Transferring current properties into an entity

10 Replies

Hello BP world,

By continuing my education process, I will also continue with questions since everyone has been amazing and helpful so far. 

I currently have 2 rental properties and wanted to throw some legal questions your way. Should I transfer the properties into an entity and if so, which entity do you recommend? I will also be doing my first rehab in 2015, should that be under a different entity? 

Who is the better go-to for entity consultation, accountant or attorney?

Thanks in advance,

Damir Kamber 

@Damir Kamber

What is your reasoning for putting your 2 homes into an entity? The most common is an LLC. If your looking for more protection then just get an umbrella insurance policy, this will add even more coverage for your protection which is what people are thinking when going the LLC route.

I'm with Curt... you'd have to set up a separate LLC for each property to get the coverage you really want, you'd have to have separate checking accounts for each LLC to keep the funding independent... and make 1 little mistake and the veil of the LLC is pierced and it's worthless. You also have the recurring costs of keeping the LLC open.

Insurance is pretty cheap and makes for an easier life.

Get insurance... do the right things by your properties and tenants to minimize any reason to sue you... and you're good to go.

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Hi @Damir Kamber  ,

I would advise that you speak to both your RE Attorney and your Accountant who can advise you what is best for your business goals and objectives. Generally, an LLC is for asset protection and this entity is probably the best vehicle to place your RE properties in. It gives you both asset protection and tax benefits, since it is taxed like a partnership. Never use a C Corp for your RE since that will create a double tax, once at the Corporation level and again at the distribution level (monies passed from the C Corp to you).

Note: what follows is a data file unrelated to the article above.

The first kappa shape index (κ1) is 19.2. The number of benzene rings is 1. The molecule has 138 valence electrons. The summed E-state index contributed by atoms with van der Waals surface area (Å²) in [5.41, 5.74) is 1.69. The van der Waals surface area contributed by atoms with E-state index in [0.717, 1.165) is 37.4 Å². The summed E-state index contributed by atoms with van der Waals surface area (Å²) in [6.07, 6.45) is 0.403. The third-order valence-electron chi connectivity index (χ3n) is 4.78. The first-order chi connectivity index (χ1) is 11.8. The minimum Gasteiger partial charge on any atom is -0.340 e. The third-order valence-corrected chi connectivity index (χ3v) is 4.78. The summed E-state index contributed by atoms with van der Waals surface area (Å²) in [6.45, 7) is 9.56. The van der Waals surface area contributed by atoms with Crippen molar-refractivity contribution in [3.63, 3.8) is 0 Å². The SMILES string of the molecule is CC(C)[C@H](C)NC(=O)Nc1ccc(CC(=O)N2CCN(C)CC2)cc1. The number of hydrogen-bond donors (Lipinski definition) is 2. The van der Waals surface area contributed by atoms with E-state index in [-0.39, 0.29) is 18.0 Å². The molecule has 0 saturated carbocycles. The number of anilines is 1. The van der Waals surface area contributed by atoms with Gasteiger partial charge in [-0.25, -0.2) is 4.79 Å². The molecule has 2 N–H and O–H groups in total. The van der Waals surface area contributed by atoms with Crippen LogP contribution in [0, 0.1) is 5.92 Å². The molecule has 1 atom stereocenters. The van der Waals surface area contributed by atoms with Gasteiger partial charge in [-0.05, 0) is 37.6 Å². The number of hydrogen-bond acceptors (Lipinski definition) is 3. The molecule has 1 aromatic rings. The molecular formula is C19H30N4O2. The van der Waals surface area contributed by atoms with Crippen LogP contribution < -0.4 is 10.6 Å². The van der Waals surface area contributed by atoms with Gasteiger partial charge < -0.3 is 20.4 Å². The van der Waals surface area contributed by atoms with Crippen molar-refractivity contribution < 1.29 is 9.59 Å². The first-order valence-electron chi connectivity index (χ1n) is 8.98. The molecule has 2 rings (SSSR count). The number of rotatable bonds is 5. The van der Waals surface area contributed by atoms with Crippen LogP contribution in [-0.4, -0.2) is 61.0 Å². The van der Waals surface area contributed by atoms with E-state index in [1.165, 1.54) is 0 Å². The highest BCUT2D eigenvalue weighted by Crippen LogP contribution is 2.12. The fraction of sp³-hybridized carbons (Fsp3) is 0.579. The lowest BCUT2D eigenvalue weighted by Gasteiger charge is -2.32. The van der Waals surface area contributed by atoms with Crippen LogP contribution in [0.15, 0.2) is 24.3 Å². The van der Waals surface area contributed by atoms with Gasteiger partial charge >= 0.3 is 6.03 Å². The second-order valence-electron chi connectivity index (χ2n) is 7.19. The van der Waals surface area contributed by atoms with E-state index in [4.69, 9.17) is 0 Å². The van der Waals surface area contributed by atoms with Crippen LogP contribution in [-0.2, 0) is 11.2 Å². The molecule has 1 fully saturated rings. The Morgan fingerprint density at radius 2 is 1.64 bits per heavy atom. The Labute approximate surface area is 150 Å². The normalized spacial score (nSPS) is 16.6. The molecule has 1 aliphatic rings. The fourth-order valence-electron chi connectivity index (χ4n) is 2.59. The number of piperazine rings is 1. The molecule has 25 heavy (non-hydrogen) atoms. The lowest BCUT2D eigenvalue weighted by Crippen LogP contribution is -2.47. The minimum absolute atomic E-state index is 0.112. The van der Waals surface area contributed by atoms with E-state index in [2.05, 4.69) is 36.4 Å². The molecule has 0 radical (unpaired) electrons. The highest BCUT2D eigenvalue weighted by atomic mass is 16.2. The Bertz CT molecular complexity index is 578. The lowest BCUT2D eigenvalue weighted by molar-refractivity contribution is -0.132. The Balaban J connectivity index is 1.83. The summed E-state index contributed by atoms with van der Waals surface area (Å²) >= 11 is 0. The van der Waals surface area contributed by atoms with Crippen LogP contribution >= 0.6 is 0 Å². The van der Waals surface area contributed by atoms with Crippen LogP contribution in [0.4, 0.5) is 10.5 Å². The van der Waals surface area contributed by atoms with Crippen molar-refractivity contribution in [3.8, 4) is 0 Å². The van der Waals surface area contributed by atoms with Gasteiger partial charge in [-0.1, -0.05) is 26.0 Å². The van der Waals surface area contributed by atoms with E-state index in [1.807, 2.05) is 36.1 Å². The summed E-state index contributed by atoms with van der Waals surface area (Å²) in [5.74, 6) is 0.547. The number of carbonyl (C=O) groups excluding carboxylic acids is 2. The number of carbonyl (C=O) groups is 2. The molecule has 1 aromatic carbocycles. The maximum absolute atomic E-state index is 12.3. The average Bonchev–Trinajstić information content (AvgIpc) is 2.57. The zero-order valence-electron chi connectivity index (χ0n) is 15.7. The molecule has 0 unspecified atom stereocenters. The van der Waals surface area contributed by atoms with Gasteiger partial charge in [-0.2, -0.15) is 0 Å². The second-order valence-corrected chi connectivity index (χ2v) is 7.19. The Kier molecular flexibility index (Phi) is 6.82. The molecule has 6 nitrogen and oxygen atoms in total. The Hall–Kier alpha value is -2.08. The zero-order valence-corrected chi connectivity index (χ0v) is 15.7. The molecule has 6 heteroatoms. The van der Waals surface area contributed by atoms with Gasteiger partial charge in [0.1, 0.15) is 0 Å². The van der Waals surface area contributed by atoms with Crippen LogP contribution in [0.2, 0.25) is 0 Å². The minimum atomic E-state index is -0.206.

You can transfer all of your properties under one LLC or use separate LLC's for each property, but again make sure you speak with your Attorney/Accountant who can explain the pros and cons of doing so. There really isn't a one size fits all answer, and you need to set up your business to align with your current and future goals.

Happy investing,


Besides the possible protection, isn't there more tax benefits one gets out of having these properties in an entity? This would make it a business, which has more advantages, right?

A big reason I have property ( a few multi-families) in an LLC is anonymity. Leaving a title trail of QCDs as you transfer to the LLC defeats that purpose. Tax-wise, LLCs and S-Corps are pass-through, so no real $$ advantages tax-wise. Convenience-wise, I like being able to do my mileage through one mgt corp instead of every individual property, for instance. With a business, there is also the advantage of establishing a defined benefit retirement plan when you start making real money, but for most 'average joe's', you will be fine being insured and transacting yourself in a proper manner. Establishing a separate entity for each property is asking for a tax prep and paperwork nightmare in my opinion. I already have to file multiple returns (don't forget state quarterlies) and maintain multiple cking accts for my 2 little businesses. Can you imagine every little house?

Originally posted by @Nicole W.:

Besides the possible protection, isn't there more tax benefits one gets out of having these properties in an entity? This would make it a business, which has more advantages, right?

As far as rental properties are concerned, a pass-through business entity is generally tax neutral.  That is, the tax liability is the same whether or not an entity is in place.

For property flipping, there is a point where an S-corp will shelter some income from self-employment income taxes, but, there are no other tax benefits to be gained by having the S-corp versus doing business as a sole proprietor. 

I don't recommend an LLC for the rentals because it doesn't offer really more protection than an umbrella policy. Here's an article that breaks a lot of it down (be sure to read the comments too, as they are more helpful than the article really)-

As far as the flipping, you wouldn't want that to be the same LLC as the rentals (if you go that route) because there is a huge differentiation between "active income" (flipping) and "passive income" (rentals) and if you have crossing income types in one LLC, it messes things up.